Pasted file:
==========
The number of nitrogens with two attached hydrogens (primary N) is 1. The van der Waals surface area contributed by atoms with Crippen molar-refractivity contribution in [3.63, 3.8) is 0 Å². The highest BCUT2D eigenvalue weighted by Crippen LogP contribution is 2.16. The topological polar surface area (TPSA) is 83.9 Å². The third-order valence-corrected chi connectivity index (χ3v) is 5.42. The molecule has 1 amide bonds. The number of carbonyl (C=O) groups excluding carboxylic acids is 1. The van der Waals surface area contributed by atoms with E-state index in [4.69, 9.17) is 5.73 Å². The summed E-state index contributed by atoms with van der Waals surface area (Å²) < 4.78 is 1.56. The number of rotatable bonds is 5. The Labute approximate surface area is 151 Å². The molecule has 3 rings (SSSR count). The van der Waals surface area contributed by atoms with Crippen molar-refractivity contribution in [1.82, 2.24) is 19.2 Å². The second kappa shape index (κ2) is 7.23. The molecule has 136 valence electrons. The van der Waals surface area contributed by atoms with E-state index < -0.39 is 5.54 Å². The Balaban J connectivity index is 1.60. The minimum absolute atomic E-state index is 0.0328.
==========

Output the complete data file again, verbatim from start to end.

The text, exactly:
The number of nitrogens with two attached hydrogens (primary N) is 1. The van der Waals surface area contributed by atoms with Crippen molar-refractivity contribution in [3.63, 3.8) is 0 Å². The highest BCUT2D eigenvalue weighted by Crippen LogP contribution is 2.16. The topological polar surface area (TPSA) is 83.9 Å². The third-order valence-corrected chi connectivity index (χ3v) is 5.42. The molecule has 1 amide bonds. The number of carbonyl (C=O) groups excluding carboxylic acids is 1. The van der Waals surface area contributed by atoms with E-state index in [4.69, 9.17) is 5.73 Å². The summed E-state index contributed by atoms with van der Waals surface area (Å²) < 4.78 is 1.56. The number of rotatable bonds is 5. The Labute approximate surface area is 151 Å². The molecule has 3 rings (SSSR count). The van der Waals surface area contributed by atoms with Crippen molar-refractivity contribution in [1.82, 2.24) is 19.2 Å². The second kappa shape index (κ2) is 7.23. The molecule has 136 valence electrons. The van der Waals surface area contributed by atoms with E-state index < -0.39 is 5.54 Å². The Balaban J connectivity index is 1.60. The minimum absolute atomic E-state index is 0.0328.